Monday, March 7, 2011

The Junk Era

Many collectors commonly refer to the 1990's as the "junk era" of hockey cards. New card companies were popping up and collecting was popular as ever! Sets were being mass produced to meet demand, or so the companies thought. It's common to go to a card show and find early 90's boxes for under $10. Even with these bargain prices, some dealers have great trouble moving the product.

Over the years when people have referred to the 90's as the "junk era", I never thought much of it. I had plenty of 90's singles collecting dust in my closet and a large Rubbermaid box filled with cards in hard cases. These were my treasures growing up and after finding a highly sought after card, I would commonly bring it to bed with me for nights after.  If I woke in the middle of the night I wanted to be able to take quick look at my new gem. My childhood treasures spent close to ten years un-touched in my closet while I collected new products, chasing after autographed and game used cards.

About a year and a half ago I began to grow tired of countless new sets released every season with outrageous prices. Card collecting in my opinion had become a business about making money and I thought back to the happiness a few packs of cards for $1 would bring me growing up. I missed that feeling and I cracked out my old cards to look at them for the first time in almost a decade.

I thought back to the time I spent as a kid at flea markets sifting through 3,000 count boxes of commons to find my players I collecting (mainly journeyman goalies). I thought about my collecting goals I wanted to obtain and how most of them were left unfulfilled due to budget and searching radius. I was not privileged growing up to have the Internet, so I was only able to look at card shows and flea markets.

It made me sad to think about how happy collecting made me as a kid and how much it would have meant to me to finish off sets and find cards on my wish list 15 years ago. I decided right there and then to pick up where I left off in 1999 and chase after the cards I always wanted.

I have enjoyed the hobby much more now that I have gone back to my roots. 90's singles and boxes can be picked up for a small fraction of the price that current releases go for. While I have never been much of a set builder, I've found myself going after sets now and enjoying the challenge that they bring.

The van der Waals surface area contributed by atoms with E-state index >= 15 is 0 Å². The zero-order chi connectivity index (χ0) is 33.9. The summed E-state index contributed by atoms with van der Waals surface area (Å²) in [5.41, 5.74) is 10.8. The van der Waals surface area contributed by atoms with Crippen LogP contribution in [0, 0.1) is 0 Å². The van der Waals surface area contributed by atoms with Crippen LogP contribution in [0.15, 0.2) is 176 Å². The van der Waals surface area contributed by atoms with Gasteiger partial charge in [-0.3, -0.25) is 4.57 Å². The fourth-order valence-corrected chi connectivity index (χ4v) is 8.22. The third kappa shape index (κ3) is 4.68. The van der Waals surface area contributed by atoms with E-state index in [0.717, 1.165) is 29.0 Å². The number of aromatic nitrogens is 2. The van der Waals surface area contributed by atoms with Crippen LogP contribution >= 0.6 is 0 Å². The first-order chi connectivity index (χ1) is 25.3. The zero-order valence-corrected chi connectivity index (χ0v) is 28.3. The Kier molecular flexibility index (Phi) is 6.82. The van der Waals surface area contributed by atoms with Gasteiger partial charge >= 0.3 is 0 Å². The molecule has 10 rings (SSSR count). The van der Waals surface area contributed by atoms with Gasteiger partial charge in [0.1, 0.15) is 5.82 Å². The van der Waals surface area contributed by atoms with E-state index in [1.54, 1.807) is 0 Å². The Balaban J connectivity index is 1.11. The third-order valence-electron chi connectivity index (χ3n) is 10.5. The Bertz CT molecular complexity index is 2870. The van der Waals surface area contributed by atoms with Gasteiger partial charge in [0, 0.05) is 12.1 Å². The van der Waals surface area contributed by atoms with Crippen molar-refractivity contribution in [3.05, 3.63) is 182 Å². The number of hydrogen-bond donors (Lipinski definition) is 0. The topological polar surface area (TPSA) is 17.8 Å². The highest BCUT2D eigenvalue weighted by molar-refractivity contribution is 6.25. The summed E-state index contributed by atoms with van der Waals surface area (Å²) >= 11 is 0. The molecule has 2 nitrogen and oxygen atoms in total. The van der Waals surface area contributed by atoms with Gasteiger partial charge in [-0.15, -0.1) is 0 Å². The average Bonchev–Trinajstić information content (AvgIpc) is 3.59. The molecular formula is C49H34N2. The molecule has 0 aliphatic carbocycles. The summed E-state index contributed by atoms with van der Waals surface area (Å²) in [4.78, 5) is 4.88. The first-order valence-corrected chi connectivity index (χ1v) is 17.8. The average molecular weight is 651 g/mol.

What really drew me to hockey cards as a kid were goalie cards. I really liked the cards especially that featured goalies with odd equipment. I really liked Ken Wregget's mask especially during the late 80's and early 90's. It featured just a regular Cooper helmet with the goalie cage on the front. He always had the straps really loose on the side so the cage didn't fit snug.

You can see in the card above, that Wregget's cage is attached loosely on the side's to his helmet. From 1994-2001 I used the exact same style mask when I played ball hockey.

I will finish off the posting by showing off a very small sample of the cards I have picked up since returning to collecting 90's hockey. I apologise for some of the "gang scans" that include non 90's hockey product!. Enjoy!


  1. I'm with you on the 90's stuff. I really got into collecting hockey around 1997, so these cards are always fun to take a look at. I love those mask cards you've got there too, some of the best were from the 97 and 98 sets.

  2. the 97 and 98 sets had nice Mask cards. They can be tough to find! I have a 96-97 Fiset Die Cut Mask and I have only ever seen a few!

  3. Great post. When I was growing up in the early 90's I collected EVERYTHING...but back then you could actually afford the packs. Not only that but the cards had great designs as well. Now you pay 3 bucks for 5 cards of mediocre players and a crap design..I feel bad for kids these day.